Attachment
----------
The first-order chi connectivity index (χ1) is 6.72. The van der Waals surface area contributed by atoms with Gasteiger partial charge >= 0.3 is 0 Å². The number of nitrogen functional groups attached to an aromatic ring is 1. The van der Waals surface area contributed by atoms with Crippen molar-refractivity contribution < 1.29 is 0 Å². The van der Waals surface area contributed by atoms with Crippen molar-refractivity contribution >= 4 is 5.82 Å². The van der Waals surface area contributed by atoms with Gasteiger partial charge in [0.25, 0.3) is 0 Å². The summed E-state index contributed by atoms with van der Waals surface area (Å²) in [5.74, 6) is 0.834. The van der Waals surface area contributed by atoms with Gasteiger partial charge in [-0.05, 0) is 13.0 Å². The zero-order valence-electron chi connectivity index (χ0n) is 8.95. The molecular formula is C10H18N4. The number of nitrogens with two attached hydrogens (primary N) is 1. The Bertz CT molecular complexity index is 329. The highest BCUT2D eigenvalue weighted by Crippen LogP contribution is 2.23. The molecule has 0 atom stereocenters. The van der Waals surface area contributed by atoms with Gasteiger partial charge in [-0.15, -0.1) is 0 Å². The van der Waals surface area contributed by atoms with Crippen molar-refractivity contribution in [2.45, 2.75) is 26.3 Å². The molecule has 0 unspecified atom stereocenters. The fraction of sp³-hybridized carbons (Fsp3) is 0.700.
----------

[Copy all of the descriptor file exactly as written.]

The first-order chi connectivity index (χ1) is 6.72. The van der Waals surface area contributed by atoms with Gasteiger partial charge >= 0.3 is 0 Å². The number of nitrogen functional groups attached to an aromatic ring is 1. The van der Waals surface area contributed by atoms with Crippen molar-refractivity contribution < 1.29 is 0 Å². The van der Waals surface area contributed by atoms with Crippen molar-refractivity contribution >= 4 is 5.82 Å². The van der Waals surface area contributed by atoms with Gasteiger partial charge in [0.25, 0.3) is 0 Å². The summed E-state index contributed by atoms with van der Waals surface area (Å²) in [5.74, 6) is 0.834. The van der Waals surface area contributed by atoms with Gasteiger partial charge in [-0.05, 0) is 13.0 Å². The zero-order valence-electron chi connectivity index (χ0n) is 8.95. The molecular formula is C10H18N4. The number of nitrogens with two attached hydrogens (primary N) is 1. The Bertz CT molecular complexity index is 329. The highest BCUT2D eigenvalue weighted by Crippen LogP contribution is 2.23. The molecule has 0 atom stereocenters. The van der Waals surface area contributed by atoms with Gasteiger partial charge in [-0.15, -0.1) is 0 Å². The van der Waals surface area contributed by atoms with Crippen molar-refractivity contribution in [2.45, 2.75) is 26.3 Å². The molecule has 0 unspecified atom stereocenters. The fraction of sp³-hybridized carbons (Fsp3) is 0.700.